If we look at the numerous papers published on the subject of pediatric cataract, we begin to see that there have been numerous retrospective papers, survey data, one or two randomized control trials, some meta-analysis studies, and a Delphi consensus paper.[2],[3],[5],[6],[7],[8],[9],[10],[11],[12],[13],[14] Do we indeed have enough data already to help answer some questions about pediatric cataract management? Maybe so but to develop RWD that leads to RWE the clinical question that we want to ask must be framed appropriately.

Consider that several authors from the Indian subcontinent,[6],[7],[8] USA and Asia[12],[13],[14] have published studies that counter the findings of IATS,[2],[3] and that the only individual patient meta-analysis[9] contradicts other aspects of IATS. Given this nonconsensus and accepting that in IATS, the surgeon was allowed to change/modify the perioperative drug regimen including systemic steroid application,[2] which may or may not have influenced the amount of intraocular inflammation, one might want to change the clinical question from “Are IOL implants better for visual rehabilitation than aphakic correction in infants?” to two related questions: “In which infant eyes can intraocular implants be placed safely without excessive inflammation?” and “If infant eyes are safely implanted what is the visual outcome in these eyes compared to aphakic spectacle correction?”

To answer the latter two questions, a consortium of surgeons would perform an individual meta-analysis on their published data and develop parameters such as axial length at time of surgery, corneal diameter, and presence or absence of fibrin postoperatively, which may define the parameters of the ideal infant eye for implantation.

There is one final issue which is often overlooked and that is surgeon experience. In the studies cited above where outcomes of IOL implantation in children under 2 years of age have been relatively good, the surgeon surgical experience has been high. In a country like India, adult cataract surgeons who also do pediatric cataract surgery, and not pediatric ophthalmologists, are more likely do the majority of pediatric cataracts. Kemmanu et al. acknowledge that their survey targeted members of the Indian Strabismus and Paediatric Ophthalmology Society. The results of the survey may have been quite different had the adult surgeons doing the bulk of pediatric cataracts surgery participated.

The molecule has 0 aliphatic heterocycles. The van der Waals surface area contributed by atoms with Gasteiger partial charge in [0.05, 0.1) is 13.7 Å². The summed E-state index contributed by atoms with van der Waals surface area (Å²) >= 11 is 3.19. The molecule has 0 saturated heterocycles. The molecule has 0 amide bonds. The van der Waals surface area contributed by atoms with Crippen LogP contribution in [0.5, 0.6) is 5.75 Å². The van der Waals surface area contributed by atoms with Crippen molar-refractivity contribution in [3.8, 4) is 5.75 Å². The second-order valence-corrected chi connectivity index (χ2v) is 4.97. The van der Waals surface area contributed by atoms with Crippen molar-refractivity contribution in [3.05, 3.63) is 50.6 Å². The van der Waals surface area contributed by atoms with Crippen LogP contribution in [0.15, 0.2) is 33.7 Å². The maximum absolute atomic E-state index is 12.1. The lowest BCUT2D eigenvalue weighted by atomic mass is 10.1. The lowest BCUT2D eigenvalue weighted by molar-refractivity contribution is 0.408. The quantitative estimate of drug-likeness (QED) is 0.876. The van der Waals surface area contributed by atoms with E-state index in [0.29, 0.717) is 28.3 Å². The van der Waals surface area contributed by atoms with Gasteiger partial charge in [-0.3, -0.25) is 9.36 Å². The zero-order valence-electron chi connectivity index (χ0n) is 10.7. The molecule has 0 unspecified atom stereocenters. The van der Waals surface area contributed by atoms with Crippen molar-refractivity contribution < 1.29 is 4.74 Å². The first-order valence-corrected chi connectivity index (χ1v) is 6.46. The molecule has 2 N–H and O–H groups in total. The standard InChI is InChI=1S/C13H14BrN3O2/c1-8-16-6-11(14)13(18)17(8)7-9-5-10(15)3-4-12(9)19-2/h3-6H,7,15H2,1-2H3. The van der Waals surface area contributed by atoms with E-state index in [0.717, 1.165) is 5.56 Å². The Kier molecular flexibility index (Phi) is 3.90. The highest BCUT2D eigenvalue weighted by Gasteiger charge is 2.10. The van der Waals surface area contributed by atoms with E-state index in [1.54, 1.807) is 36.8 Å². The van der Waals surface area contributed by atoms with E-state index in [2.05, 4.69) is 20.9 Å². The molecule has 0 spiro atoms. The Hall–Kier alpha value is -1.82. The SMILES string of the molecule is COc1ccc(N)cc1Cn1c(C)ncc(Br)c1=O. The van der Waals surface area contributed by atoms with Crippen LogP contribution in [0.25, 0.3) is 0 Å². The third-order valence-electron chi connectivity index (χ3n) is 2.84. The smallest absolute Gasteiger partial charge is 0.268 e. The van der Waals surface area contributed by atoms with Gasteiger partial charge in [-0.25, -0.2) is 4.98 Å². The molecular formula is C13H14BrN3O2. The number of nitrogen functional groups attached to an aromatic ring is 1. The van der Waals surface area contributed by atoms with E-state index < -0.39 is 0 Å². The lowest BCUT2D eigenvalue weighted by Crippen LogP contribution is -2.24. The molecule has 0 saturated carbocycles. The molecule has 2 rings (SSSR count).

An interesting finding from the paper by Kemmanu et al. is that the majority of IOL's implanted were the hydrophobic acrylic single piece lens. This is an interesting choice because while it is easy to insert, if the posterior capsule were to rupture or be unstable (and this is more likely given the higher incidence of posterior plaques or lenticonus in pediatric cataracts), a one piece foldable lens would not sit well in the sulcus with decentration being a major issue. For this reason, it makes more sense to use the hydrophobic acrylic three piece lens which has been found to be stable in the sulcus.

In closing, a concerted effort to evaluate ALL the data that we already have may lead to some RWD that may help implement better management and surgical strategies for children and especially infants with cataracts.

 
  References Top

1.
Yi J, Yun J, Li ZK, Xu CT, Pan BR. Epidemiology and molecular genetics of congenital cataracts. Int J Ophthalmol 2011;4:422-32.  Back to cited text no. 1
[PUBMED]    
2.
Lambert SR, Plager DA, Buckley EG, Wilson ME, DuBois L, Drews-Botsch CD, et al. The infant Aphakia Treatment Study: Further on intra- and postoperative complications in the intraocular lens group. J AAPOS 2015;19:101-3.  Back to cited text no. 2
[PUBMED]    
3.
Plager DA, Lynn MJ, Buckley EG, Wilson ME, Lambert SR; Infant Aphakia Treatment Study Group. Complications in the first 5 years following cataract surgery in infants with and without intraocular lens implantation in the Infant Aphakia Treatment Study. Am J Ophthalmol 2014;158:892-8.  Back to cited text no. 3
[PUBMED]    
4.